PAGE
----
An internet router is usually the most ignored digital device in our digital homes. The operator installs it to offer us its Internet services and we leave it picking up dust in a corner of the room without paying much attention, although later we complain that we suffer cuts in the WiFi and that we cannot take advantage of all the contracted data.
Is it time to change the model and enhance the one that our ISP has given. It depends on the quantity and quality of users in a particular home. That is, many of us will be browsing and accessing the Internet or local services at the same time and these services will be affected by the number of users at a particular time. Here we classify three types of users based on the use of the Internet and the local home network and recommend some interesting router models for each group.
Houses with little use
The group has the least problems when it comes to choosing a router. They use every less bandwidth to access the Internet occasionally to browse for a while, use email, chat, instant messaging and the most complex thing they do is watch some videos on YouTube.
In addition, there will be no more than one or two users accessing the local network or the Internet at the same time, either from mobile terminals or from computers. In general, these are homes in which there are ADSL connections with speeds of 10 or less Mbps. Although with the current trend of operators installing fiber, even at low speeds the user can use 30 or more Mbps.
Anyway, these bandwidths are usually more than enough to meet the needs of the home and the routers loaned by the operator on duty perfectly fulfil their role, although they only have WiFi and Ethernet ports of 10 / 100 Mbps, the local network is more than enough to cover the basic needs.
Therefore, in general, this type of users with little intensive use will not need to acquire a new router. Perhaps there are two cases in which, people within this first group can consider buying a better equipment: when the coverage of the wireless network is very poor (although we also have other options such as buying a repeater or a PLC) and when the stability of the router is very bad (that is, when the connection is hung or cut every few minutes).
In these cases, it is best to opt for a model that is compatible, with the type of connection we have (ADSL, VDSL, etc.), to completely replace our operator’s equipment, but by doing so we can find some problems of incompatibilities or complications in the configuration.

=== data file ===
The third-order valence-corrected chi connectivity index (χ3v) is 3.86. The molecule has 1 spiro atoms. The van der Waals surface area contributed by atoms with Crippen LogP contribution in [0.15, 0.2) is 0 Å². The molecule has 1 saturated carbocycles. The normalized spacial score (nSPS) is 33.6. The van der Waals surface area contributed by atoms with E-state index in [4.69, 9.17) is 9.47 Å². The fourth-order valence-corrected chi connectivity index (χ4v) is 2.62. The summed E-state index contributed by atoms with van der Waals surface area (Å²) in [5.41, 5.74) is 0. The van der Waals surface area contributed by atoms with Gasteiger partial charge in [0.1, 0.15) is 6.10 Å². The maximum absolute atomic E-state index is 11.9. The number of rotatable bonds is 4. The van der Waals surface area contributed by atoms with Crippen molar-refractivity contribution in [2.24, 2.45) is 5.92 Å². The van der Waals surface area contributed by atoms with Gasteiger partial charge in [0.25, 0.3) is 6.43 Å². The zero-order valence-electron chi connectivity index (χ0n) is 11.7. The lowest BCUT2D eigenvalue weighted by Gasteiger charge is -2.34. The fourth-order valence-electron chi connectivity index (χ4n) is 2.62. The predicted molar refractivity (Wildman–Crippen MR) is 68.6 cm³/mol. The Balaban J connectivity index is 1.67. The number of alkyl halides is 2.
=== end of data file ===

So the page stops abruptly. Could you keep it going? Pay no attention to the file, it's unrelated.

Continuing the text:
What all are the interesting models? Well, for example, we have Asus RT- N12 ($30) or Linksys EA3500,($40) a relatively cheap device, with WiFi N of up to 450 Mbps in the 2.4 GHz band, 4100 Mbps Ethernet wired connections and another 100 Mbps WAN to connect the modem’s output to the operator.
Households with intermediate use
Going a little further up on the ladder, we have large households that need better Internet access speeds and local networks with greater bandwidth to support several services simultaneously. We are talking about those homes in which there will be users between 2 to 4 accessing the different networks simultaneously through multiple devices. It includes online video/music services, different connected household equipment, such as smart TVs, media players, AV receivers, etc.
In these cases, we need more powerful routers with wireless and wired interfaces that can support several information flows of high bandwidth at the same time. We no longer use the most basic WiFi G or N nor in general the models of a single frequency band.
We must look for a dual-band device that works in 2.4 and 5 GHz, with several high-gain antennas if possible, to better direct the power of the signal. It is also convenient that they have some Gigabit Ethernet port for the most demanding applications, although in general with 100 Mbps ports it could be enough to support video streaming at 720p and 1080p.